Around the back of the house lies a lushly landscaped patio between a blue garden shed and a glass-walled conservatory.
A lush backyard patio

From the patio, you can see the bright blue garden shed of Suzette and Jim Birrell, who live directly next door.
A view from the back patio

I loved the waves of this planting near the greenhouse.
Garden greenhouse

A serene cat keeps watch along the stone path circling the blue shed,
A serene cat keeps watch

and more cats sit in windowsills overlooking clematis, dahlias and day lilies. (A real live cat was spotted rolling in catnip, but he declined to pose for photos.)
Plantings along the blue shed

I hated to leave, but we had three more stops on the day's schedule.
Lush plantings abound

Stay tuned for Dunn Gardens, the Soest Garden at the Center for Urban Horticulture/UW Botanic Gardens, and Ravenna Gardens.


Words and photos © 2009-2011 Caroline Homer for "The Shovel-Ready Garden". Unauthorized reproduction is prohibited.

Wednesday, July 27, 2011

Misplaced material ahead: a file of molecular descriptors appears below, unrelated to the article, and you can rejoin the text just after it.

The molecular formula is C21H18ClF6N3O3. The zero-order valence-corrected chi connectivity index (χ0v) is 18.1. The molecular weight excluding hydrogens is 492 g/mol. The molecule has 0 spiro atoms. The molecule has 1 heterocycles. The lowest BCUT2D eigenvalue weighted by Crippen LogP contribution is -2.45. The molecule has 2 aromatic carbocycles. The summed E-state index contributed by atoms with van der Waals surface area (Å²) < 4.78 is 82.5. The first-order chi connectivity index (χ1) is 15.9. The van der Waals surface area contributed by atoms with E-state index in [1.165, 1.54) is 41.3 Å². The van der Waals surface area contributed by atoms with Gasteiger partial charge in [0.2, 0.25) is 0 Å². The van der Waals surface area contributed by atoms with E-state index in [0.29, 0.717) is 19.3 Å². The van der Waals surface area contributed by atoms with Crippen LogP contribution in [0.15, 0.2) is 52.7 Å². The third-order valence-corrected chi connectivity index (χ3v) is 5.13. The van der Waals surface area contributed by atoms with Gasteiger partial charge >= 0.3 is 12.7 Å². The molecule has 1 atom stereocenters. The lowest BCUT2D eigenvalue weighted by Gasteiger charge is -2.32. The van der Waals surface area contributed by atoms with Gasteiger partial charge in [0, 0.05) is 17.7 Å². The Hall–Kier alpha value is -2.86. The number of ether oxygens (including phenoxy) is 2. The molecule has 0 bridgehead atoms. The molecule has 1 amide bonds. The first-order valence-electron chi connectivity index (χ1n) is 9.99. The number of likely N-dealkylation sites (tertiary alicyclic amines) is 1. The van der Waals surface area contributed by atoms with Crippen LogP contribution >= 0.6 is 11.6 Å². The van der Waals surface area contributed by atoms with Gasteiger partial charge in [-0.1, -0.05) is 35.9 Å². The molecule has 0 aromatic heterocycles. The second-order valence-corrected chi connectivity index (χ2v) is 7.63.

Seattle Garden Bloggers' Fling: Birrell Garden

I just got back from lovely, cool Seattle, where the high temperatures are in the 70's, the lows are in the 50s, the soil is moist and the gardens are lush! I and over 70 other garden bloggers from across the US, Canada and the UK joined coordinators Lorene Edwards Forkner, Debra Prinzing, Marty Wingate and Mary Ann Newcomer in the Emerald City to tour, photograph and write about oodles of gardens, private and public, for 4 glorious days. Here's some highlights from the first day.

Birrell Garden

Suzette and Jim Birrell's unassuming single-story brick home is surrounded by green lawns and lush gardens.
The Birrell's front yard

A stone pathway winds along the front garden, thickly landscaped with roses, lilies, poppies, clematis, ferns, sedums and hostas galore.
Along the hill toward the front of the house

Lush garden bed

I spied blueberry bushes in a bed near the driveway.
Blueberries!

Along the side of the home, a small brick patio under a pergola provides a shady spot to sit and enjoy the landscape.